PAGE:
Third Sunday of Lent
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34 And he called to him the multitude with his disciples, and said to them, "If any man would come after me, let him deny himself and take up his cross and follow me.
35 For whoever would save his life will lose it; and whoever loses his life for my sake and the gospel's will save it.
36 For what does it profit a man, to gain the whole world and forfeit his life?
37 For what can a man give in return for his life?
38 For whoever is ashamed of me and of my words in this adulterous and sinful generation, of him will the Son of man also be ashamed, when he comes in the glory of his Father with the holy angels."
9:1 And he said to them, "Truly, I say to you, there are some standing here who will not taste death before they see that the kingdom of God has come with power."
34 Καὶ προσκαλεσάμενος τὸν ὄχλον σὺν τοῖς μαθηταῖς αὐτοῦ εἶπεν αὐτοῖς· ὅστις θέλει ὀπίσω μου ἀκολουθεῖν, ἀπαρνησάσθω ἑαυτὸν καὶ ἀράτω τὸν σταυρὸν αὐτοῦ, καὶ ἀκολουθείτω μοι.
35 ὃς γὰρ ἂν θέλῃ τὴν ψυχὴν αὐτοῦ σῶσαι, ἀπολέσει αὐτήν· ὃς δ᾿ ἂν ἀπολέσῃ τὴν ἑαυτοῦ ψυχὴν ἕνεκεν ἐμοῦ καὶ τοῦ εὐαγγελίου οὗτος σώσει αὐτήν.
36 τί γὰρ ὠφελήσει ἄνθρωπον ἐὰν κερδήσῃ τὸν κόσμον ὅλον, καὶ ζημιωθῇ τὴν ψυχὴν αὐτοῦ;
37 ἢ τί δώσει ἄνθρωπος ἀντάλλαγμα τῆς ψυχῆς αὐτοῦ;
38 ὃς γὰρ ἐὰν ἐπαισχυνθῇ με καὶ τοὺς ἐμοὺς λόγους ἐν τῇ γενεᾷ ταύτῃ τῇ μοιχαλίδι καὶ ἁμαρτωλῷ, καὶ ὁ υἱὸς τοῦ ἀνθρώπου ἐπαισχυνθήσεται αὐτὸν ὅταν ἔλθῃ ἐν τῇ δόξῃ τοῦ πατρὸς αὐτοῦ μετὰ τῶν ἀγγέλων τῶν ἁγίων.1 ΚΑΙ ἔλεγεν αὐτοῖς· ἀμὴν λέγω ὑμῖν ὅτι εἰσί τινες τῶν ὧδε ἑστηκότων, οἵτινες οὐ μὴ γεύσωνται θανάτου ἕως ἂν ἴδωσι τὴν βασιλείαν τοῦ Θεοῦ ἐληλυθυῖαν ἐν δυνάμει.
Larger Thought Unit
This unit extends over Mark 8:22-10:52. This can be seen in the opening story of the healing of the blind man beginning in 8:22 and ending with the healing of the blind Bartimaeus in 10:46-52. Also in this section are the three predictions of Christ in which he teaches his disciples about his passion and crucifixion. The central issues are the blindness of the disciples to the teaching of Jesus, on the one hand, and the gospel of the cross (1 Cor 1:18), on the other hand. It is significant that the introduction to today’s reading is the rebuke of Peter who, blinded by his own misunderstanding, forces Christ to rebuke him with the harshest of words: ‘Satan.’ The key ultimately is to let Christ heal us by faith and for us then to follow him ‘on the way,’ as Bartimaeus will do at the end of the unit.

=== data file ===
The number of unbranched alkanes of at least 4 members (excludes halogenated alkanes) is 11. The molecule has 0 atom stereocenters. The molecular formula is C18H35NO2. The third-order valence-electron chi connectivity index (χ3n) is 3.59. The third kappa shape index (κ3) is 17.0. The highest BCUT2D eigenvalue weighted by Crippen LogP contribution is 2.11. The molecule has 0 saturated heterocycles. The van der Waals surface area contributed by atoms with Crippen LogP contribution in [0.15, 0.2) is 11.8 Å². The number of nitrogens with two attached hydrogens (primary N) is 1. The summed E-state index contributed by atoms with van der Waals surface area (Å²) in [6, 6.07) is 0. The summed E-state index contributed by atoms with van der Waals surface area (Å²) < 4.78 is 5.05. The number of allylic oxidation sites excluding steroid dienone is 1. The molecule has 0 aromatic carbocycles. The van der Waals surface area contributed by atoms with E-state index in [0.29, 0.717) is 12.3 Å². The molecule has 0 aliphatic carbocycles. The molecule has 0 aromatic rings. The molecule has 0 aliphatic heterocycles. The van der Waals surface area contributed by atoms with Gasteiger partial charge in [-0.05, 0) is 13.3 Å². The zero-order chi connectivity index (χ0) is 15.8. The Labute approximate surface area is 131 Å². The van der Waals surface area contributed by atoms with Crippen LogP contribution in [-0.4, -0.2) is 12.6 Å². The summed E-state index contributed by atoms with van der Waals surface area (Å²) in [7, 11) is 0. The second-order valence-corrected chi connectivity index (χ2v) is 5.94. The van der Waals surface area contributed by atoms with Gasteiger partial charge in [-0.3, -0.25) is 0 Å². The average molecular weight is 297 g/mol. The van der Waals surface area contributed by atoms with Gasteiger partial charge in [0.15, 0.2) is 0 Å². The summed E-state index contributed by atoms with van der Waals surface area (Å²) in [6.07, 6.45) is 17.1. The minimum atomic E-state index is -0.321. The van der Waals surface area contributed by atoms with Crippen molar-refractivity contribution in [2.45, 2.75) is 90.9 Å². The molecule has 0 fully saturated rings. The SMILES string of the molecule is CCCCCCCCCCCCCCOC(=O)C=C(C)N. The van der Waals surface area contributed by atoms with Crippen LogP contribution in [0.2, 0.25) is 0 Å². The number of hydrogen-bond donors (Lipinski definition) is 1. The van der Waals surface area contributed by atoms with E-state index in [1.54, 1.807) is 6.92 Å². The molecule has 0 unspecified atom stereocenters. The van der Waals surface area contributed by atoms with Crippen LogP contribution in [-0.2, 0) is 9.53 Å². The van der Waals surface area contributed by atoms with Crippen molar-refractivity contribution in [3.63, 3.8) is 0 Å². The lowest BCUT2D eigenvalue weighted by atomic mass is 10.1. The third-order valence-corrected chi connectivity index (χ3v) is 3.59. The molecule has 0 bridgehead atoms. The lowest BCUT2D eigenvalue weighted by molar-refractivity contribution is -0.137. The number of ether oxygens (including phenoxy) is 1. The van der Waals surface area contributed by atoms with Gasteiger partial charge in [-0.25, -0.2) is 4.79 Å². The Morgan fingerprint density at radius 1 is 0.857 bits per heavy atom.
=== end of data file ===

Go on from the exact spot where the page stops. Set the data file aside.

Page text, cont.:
This passage follows immediately Jesus’ harsh rebuke to Peter who was addressed as ‘Satan’ (8:33), Peter did not understand that the true gospel is the one he, Peter, agreed upon at the Jerusalem meeting (Gal 2:1-10) and then reneged upon at Antioch (Gal 2:11-14). The true gospel (see ‘the truth of the gospel’ in Gal 2.5, 14) was preached all along by Paul, who refers to it as “the word, namely the word that carries the meaning of the cross” (Ὁ λόγος γὰρ ὁ τοῦ σταυροῦ /; 1 Cor 1:18), i.e., the gospel that presents God’s messiah as “cursed by God” (Gal 3:13). As such this messiah becomes “a stumbling block to Jews and folly to Gentiles, but to those who are called, both Jews and Greeks, Christ the power of God and the wisdom of God” (1 Cor 1:23-24). The link to ‘the gospel’ is made clear by Mark who, among all the evangelists, has the additional “(for) the gospel’s (sake)” after “for my sake” (Mk 8:35; compare with Mt 16.25; Lk 9.24). That the present pericope continues its criticism of Peter and his like can be detected in that the verb ‘deny (ἀπαρνησάσθω),’ used here in Mk 8:34, occurs later three more times in Mark, all being in reference to Peter’s denial of Jesus (14:30, 31, 72).
Further indications that Peter is being judged here in the light of ‘the gospel,’ which is none other the gospel preached by Paul (see ‘my gospel’ in Rom 2:16; 16:15; 1 Tim 2:8 and ‘our gospel’ in 2 Cor 4:3; 1 Thess 1:5; 2 Thess 2:14) are the following:
- The opposite pair ‘gain’ (κερδήσῃ) and ‘forfeit’ (ζημιωθῇ) is found in Phil3:7-8
- The opposition between ‘save’ (σῶσαι from the root σῶ/-- as σωτηρια [salvation]) and ‘lose/destroy’ (ἀπολέσει from the same root as απωλεια [destruction]); see Phil 1:28;
- The reference to the ‘shame’ related to the gospel (Rom 1:16; 2 Tim 1:8) or the cross (1 Cor 1:23-27 ); see also the ‘boasting’ (the opposite of shame) related to the gospel (2 Cor 10:16-17; Phil 2:14-16) or the cross (Gal 6:14)
An interesting passage is Phil 3:18-20: “For many, of whom I have often told you and now tell you even with tears, live as enemies of the cross of Christ. Their end is destruction, their god is the belly, and they glory in their shame, with minds set on earthly things. But our commonwealth is in heaven, and from it we await a Savior, the Lord Jesus Christ…”
Sharyn Dowd, Reading Mark, Smith & Helwys Publishers, Macon GA, 2000.
Paul Nadim Tarazi, New Testament Introduction, Vol.1: Paul and Mark, St Vladimir’s Seminary Press, Crestwood, NY, 1999; pp.187-90.
Paul Nadim Tarazi, New Testament Introduction, Vol.2: Luke and Acts, St Vladimir’s Seminary Press, Crestwood, NY, 2001; p.72.